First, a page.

Everyone has different definitions of what makes a friend and categorises some as best, close or acquaintances. A friend is loyal, honest and someone you can trust, it is a mutual but not exclusive relationship.
Friends can also be toxic which I've learnt at great detriment to myself. I've had 3 particular friendships throughout my life lasting each for almost 15 years, face to face friends, friends who have looked after one another's children, both turned to each other when times have got hard and celebrated the good stuff, but I noticed changes. Where they'd become too honest about me and my family, but not been able to accept any defence from me. As a true friend, I've given them the benefit of the doubt, hung on to the possibility of the friendship recovering, then each time they've quite literally cut me out of their lives. On the last occasion an actual letter was written telling me I was no longer welcome at their house after listening to years of having my children put down. I dared to criticise one of their adult children in their 'own home' and that was it, our friendship became 'unbearable' I realised after I read the letter how controlling the friendship had been, only interested in what was going wrong in my life, it was negative and I felt free.
I've made friends easily throughout my life, I'm outgoing, talkative and social. Some people find that over powering and are wary of me, but those who take the time out to get to know me, make life long friends.
I don't have a best friend, different friends fill different roles and those roles change as we change, as our children leave home, we move around and have reduced contact.
I had groups of different friends during my school years. I'm still in touch occasionally with one friend from the age of 5, but that's only through facebook randomly, her daughter now 28 is an instagram friend, so we see what one another families are up to but with little interaction.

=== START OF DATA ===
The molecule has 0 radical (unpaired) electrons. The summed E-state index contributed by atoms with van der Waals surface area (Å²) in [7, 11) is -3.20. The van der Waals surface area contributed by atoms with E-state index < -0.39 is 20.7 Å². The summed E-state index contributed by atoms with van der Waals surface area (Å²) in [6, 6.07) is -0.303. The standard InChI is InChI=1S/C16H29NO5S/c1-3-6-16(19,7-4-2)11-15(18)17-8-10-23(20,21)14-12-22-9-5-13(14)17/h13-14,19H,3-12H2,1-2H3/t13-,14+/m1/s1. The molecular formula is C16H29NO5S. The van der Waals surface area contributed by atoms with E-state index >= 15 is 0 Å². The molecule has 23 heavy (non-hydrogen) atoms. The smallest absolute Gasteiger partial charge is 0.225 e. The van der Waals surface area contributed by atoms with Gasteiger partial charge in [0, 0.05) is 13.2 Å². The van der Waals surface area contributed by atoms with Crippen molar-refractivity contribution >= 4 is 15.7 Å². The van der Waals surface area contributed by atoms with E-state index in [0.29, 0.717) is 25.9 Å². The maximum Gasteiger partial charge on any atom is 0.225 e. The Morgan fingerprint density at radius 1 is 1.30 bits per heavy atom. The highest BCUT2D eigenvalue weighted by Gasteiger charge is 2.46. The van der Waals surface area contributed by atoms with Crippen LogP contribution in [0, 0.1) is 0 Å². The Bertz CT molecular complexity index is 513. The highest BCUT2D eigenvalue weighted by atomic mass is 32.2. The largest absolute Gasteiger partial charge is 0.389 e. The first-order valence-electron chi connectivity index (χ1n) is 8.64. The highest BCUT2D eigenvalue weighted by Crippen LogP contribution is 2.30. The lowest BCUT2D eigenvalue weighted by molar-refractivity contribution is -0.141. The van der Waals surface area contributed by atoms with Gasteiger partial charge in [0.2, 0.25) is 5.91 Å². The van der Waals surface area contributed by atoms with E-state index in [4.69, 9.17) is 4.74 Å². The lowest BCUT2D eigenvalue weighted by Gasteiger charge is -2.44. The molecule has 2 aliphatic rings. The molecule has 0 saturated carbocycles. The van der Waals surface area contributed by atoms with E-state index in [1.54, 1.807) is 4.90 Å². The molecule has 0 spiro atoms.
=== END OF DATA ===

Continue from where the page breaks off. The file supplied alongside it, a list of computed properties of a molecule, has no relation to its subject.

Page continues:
I've work friends, former neighbours, the kids school friends and football club parents that I keep in touch with, but other than when I visit the UK or they come out to Dubai, these friendships are reduced to letter writing and messages.
I have 2 old school friends who I have regular online contact with and visit when I'm in the UK. 3 friends who were made through when the children were in school, 2 in the UK and 1 in South Africa. I have 1 friend I met in Uni and like 2 sets of married friends of Peter, whom I've known for the past 19 years and we see one another a lot, we just don't message outside of my UK trips often.
The rest of my friends have been met online, some I've never met, some I've flown 1000's of miles to visit, some I just message, some I write to some just pop up for time to time. Out of those online friends, I have 3 I see weekly when I'm in Dubai, 4 that I visit in South Africa who became real world friends and quite a few in the UK that I randomly meet for coffee when I visit. I spent last week in Germany with friends I made online 7 years ago and we see one another at least once a year, since I moved to Dubai and them over to Germany.
I consider myself to be fortunate, I have lots of friends around the world, each and everyone of them is special to me in their own way. Some of my friends know one another, some are purely online only, some made the transition to the real world, some I've yet to meet. Some are friends through letter writing only.
Each and everyone of them is valuable to me. I notice their presence, I notice their absence. Last year when my father died, my friends in real life and online got me through it. During this time I realised a facebook friend had been absent online, we'd arranged to meet that summer but had to postpone. I messaged her daughter who informed me her mother had died earlier that evening. I'm never too busy or occupied to have time for friends, even if in some cases, it's too late to do anything.
This is my best friend, my husband Peter, he who knows everything there is to know about me. The rest of you just get snippets.